North America’s leaders were long called the “Three Amigos”. As Joe Biden, Justin Trudeau and Andres Manuel Lopez Obrador hold the first Leaders’ Summit in five years, they look more like the “Three Vecinos” – neighbors, but not close friends. The USMCA negotiation left its scars while frictions from trade to energy policy drive further wedges today. The United States, Canada and Mexico need to advance shared projects in which trilateralism is more beneficial to all than dual bilateralism. The 2021 Summit provides an opportunity to begin substantively demonstrating that North America is more than just a trade deal.
Global Fellow, Canada Institute. Vice-Chair of Global Investment Banking, CIBC.
As we reflect on Covid’s impact on the economies of both countries, security of supply chains should be discussed. Last week, the US Geological Survey released a list of proposed critical minerals it deems essential to the US economy and national security. The list is part of the effort to understand vulnerability to disruption in supply chains. Canada is already a supplier of many of these (and a potential supplier of more) with plans for processing and manufacturing. Given this context, it would be good timing to discuss the impact of Buy America provisions on the critical minerals supply chain.
Global Fellow, Mexico Institute; Assistant Professor, Loyola University Chicago; 2020 Harry Frank Guggenheim Distinguished Scholar, 2021 Mellon Emerging Faculty Leader; Visiting Fellow, Freiburg institute of Advanced Studies at University of Freiburg (2021-2022).
The NALS represents a key opportunity to redefine North American countries’ responses towards Central American migration and to move from a defensive and securitized approach to one focused on human security and on the institutional, economic, and environmental roots of migration. The US, Mexico, and Canada have pledged to work towards the latter approach, but this shift and its results will take time. In the short term, an outstanding and pressing issue refers to the de-escalation of militarized responses and of military presence in these countries’ borders. North American countries should firmly commit to a principle of no-harm and take decisive steps to guarantee the material and physical integrity of Central American migrants from criminal and state-led violence.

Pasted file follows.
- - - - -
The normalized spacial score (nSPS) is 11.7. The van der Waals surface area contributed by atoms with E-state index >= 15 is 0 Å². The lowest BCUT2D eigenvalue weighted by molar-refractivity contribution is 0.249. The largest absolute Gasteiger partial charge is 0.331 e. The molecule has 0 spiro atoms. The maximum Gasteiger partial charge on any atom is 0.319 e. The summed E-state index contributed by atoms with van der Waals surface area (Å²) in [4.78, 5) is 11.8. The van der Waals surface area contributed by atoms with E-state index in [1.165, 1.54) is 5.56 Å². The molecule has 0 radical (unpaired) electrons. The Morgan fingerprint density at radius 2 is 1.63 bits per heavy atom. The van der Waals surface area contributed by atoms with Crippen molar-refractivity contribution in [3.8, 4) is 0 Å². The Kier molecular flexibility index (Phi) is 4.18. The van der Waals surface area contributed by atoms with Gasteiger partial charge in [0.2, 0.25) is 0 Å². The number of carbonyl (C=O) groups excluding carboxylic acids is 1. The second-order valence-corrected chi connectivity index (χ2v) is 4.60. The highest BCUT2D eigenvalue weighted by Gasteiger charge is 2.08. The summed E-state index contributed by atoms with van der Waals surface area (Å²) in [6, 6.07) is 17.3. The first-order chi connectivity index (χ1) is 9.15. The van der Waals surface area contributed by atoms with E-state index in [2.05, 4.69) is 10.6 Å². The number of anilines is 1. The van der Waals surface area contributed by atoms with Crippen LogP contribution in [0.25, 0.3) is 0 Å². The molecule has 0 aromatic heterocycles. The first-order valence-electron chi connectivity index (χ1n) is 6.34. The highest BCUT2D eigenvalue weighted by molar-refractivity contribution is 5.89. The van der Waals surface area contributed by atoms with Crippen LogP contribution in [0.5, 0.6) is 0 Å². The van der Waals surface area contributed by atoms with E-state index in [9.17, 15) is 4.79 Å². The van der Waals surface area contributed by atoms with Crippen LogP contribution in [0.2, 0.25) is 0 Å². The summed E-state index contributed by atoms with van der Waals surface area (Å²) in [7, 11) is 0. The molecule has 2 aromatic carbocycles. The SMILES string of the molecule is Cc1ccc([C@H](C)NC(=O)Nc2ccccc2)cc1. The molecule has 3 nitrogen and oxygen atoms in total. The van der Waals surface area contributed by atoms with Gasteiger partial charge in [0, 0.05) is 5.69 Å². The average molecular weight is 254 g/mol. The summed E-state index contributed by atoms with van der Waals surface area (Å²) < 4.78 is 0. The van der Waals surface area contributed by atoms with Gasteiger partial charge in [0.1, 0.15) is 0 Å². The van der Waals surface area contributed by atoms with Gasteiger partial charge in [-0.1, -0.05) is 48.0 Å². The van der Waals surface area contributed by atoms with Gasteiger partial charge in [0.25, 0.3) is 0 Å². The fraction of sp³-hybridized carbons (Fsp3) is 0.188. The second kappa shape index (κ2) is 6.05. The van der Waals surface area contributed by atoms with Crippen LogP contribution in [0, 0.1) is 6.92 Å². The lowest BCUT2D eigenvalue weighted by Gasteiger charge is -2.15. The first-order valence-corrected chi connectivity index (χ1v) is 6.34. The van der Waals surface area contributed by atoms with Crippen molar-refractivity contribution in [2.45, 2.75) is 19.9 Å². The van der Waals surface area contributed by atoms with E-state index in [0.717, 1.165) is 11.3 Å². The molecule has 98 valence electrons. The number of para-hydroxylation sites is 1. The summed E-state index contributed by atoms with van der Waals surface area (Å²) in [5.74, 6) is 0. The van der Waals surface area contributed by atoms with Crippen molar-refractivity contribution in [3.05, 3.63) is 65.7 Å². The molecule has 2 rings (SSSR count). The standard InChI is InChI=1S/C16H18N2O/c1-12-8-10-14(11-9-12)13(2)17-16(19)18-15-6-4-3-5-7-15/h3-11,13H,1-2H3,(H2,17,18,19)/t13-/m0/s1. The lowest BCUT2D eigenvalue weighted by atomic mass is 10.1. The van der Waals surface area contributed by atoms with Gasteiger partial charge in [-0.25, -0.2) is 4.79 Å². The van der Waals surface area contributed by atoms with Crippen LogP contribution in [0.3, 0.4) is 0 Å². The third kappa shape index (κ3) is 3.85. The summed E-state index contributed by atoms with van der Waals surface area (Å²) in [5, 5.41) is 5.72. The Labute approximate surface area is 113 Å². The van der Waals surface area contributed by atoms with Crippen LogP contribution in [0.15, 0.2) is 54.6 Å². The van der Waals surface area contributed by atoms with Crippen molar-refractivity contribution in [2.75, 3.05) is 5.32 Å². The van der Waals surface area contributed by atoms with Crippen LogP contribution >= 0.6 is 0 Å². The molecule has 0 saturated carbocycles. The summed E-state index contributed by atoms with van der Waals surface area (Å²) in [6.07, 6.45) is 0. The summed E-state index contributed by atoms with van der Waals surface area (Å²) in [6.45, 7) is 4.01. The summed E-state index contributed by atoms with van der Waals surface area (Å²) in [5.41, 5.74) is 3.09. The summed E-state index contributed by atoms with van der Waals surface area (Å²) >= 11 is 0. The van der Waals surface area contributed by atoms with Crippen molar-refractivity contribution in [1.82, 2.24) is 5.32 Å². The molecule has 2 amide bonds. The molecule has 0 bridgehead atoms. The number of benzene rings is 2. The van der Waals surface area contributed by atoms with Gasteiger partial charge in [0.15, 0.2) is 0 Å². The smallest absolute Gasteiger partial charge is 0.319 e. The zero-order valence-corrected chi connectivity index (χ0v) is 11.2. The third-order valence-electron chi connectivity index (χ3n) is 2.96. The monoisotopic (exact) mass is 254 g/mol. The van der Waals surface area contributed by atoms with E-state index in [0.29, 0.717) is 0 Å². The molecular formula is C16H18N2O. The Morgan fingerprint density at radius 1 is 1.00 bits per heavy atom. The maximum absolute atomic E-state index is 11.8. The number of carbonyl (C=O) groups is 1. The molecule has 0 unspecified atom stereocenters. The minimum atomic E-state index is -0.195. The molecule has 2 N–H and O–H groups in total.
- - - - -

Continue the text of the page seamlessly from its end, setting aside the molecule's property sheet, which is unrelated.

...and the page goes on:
Global Fellow and Advisory Board Member, Mexico Institute; Former Mexican Ambassador to the United States; Founder & President, Sarukhan + Associates
After a troubled four-year hiatus, it is encouraging to see the Biden Administration continue its rebuilding and relaunching of bilateral and trilateral frameworks that underpin relations in North America. Nonetheless, lack of strategic vision and appetite continue to bedevil North American ties, and Washington, Ottawa and Mexico City are all to blame. While the list of regional issues that need to be addressed is indeed long, the 800-pound gorilla in the room during the NALS will undoubtedly be US recalibration of its relationship with China. If the summit can ensure that US policymakers in particular understand the crucial role that Canada and Mexico need to play in Washington’s new strategic paradigm vis-à-vis Beijing, it will have started the ball rolling in the right direction.
Former Assistant Secretary for International Affairs and Chief Diplomatic Officer, Office of Policy, Department of Homeland Security
Full Professor, University of Québec in Montreal; Holder, Raoul Dandurand Chair of Strategic and Diplomatic Studies
Associate Professor, Centro de Investigación y Docencia Económicas (CIDE)
President, Rideau Potomac Strategy Group
Vice-Chair of Global Investment Banking, CIBC; Former Canadian Deputy Leader of the Opposition
Mexico Institute Global Fellow; Assistant Professor of Latin American History at George Washington University
Advisory Board Member, Mexico Institute, Wilson Center; Former Mexican Ambassador to the United States; Founder & President, Sarukhan + Associates